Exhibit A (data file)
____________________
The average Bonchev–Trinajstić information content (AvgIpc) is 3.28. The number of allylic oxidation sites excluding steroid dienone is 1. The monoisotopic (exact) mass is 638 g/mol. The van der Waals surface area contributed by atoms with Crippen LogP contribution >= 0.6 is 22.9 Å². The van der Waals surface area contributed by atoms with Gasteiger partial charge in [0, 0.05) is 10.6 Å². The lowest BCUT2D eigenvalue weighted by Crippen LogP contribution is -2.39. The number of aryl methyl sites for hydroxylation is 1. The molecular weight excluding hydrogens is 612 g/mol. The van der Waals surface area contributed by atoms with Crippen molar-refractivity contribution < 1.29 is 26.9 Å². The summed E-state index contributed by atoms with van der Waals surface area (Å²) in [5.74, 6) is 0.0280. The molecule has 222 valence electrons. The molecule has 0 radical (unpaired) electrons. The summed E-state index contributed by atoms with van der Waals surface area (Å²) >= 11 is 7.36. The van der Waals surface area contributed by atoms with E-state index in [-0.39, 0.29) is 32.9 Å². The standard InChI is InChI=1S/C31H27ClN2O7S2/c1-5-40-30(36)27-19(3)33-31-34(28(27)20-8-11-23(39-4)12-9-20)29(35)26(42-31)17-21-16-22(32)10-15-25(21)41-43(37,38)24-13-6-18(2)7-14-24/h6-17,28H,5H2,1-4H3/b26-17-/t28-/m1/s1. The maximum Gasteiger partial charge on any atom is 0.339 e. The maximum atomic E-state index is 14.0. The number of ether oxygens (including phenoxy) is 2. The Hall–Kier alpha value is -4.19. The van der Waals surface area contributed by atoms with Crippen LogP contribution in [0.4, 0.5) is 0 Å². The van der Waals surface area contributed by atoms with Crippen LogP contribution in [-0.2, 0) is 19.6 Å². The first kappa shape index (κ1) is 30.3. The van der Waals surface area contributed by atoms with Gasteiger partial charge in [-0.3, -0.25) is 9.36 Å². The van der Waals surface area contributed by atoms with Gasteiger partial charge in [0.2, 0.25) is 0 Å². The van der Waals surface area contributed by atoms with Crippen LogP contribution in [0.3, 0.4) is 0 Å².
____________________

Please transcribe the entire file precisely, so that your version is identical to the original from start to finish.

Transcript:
The average Bonchev–Trinajstić information content (AvgIpc) is 3.28. The number of allylic oxidation sites excluding steroid dienone is 1. The monoisotopic (exact) mass is 638 g/mol. The van der Waals surface area contributed by atoms with Crippen LogP contribution >= 0.6 is 22.9 Å². The van der Waals surface area contributed by atoms with Gasteiger partial charge in [0, 0.05) is 10.6 Å². The lowest BCUT2D eigenvalue weighted by Crippen LogP contribution is -2.39. The number of aryl methyl sites for hydroxylation is 1. The molecular weight excluding hydrogens is 612 g/mol. The van der Waals surface area contributed by atoms with Crippen molar-refractivity contribution < 1.29 is 26.9 Å². The summed E-state index contributed by atoms with van der Waals surface area (Å²) in [5.74, 6) is 0.0280. The molecule has 222 valence electrons. The molecule has 0 radical (unpaired) electrons. The summed E-state index contributed by atoms with van der Waals surface area (Å²) >= 11 is 7.36. The van der Waals surface area contributed by atoms with E-state index in [-0.39, 0.29) is 32.9 Å². The standard InChI is InChI=1S/C31H27ClN2O7S2/c1-5-40-30(36)27-19(3)33-31-34(28(27)20-8-11-23(39-4)12-9-20)29(35)26(42-31)17-21-16-22(32)10-15-25(21)41-43(37,38)24-13-6-18(2)7-14-24/h6-17,28H,5H2,1-4H3/b26-17-/t28-/m1/s1. The maximum Gasteiger partial charge on any atom is 0.339 e. The maximum atomic E-state index is 14.0. The number of ether oxygens (including phenoxy) is 2. The Hall–Kier alpha value is -4.19. The van der Waals surface area contributed by atoms with Crippen LogP contribution in [0.4, 0.5) is 0 Å². The van der Waals surface area contributed by atoms with Crippen LogP contribution in [-0.2, 0) is 19.6 Å². The first kappa shape index (κ1) is 30.3. The van der Waals surface area contributed by atoms with Gasteiger partial charge in [-0.3, -0.25) is 9.36 Å². The van der Waals surface area contributed by atoms with Gasteiger partial charge in [0.2, 0.25) is 0 Å². The van der Waals surface area contributed by atoms with Crippen LogP contribution in [0.3, 0.4) is 0 Å².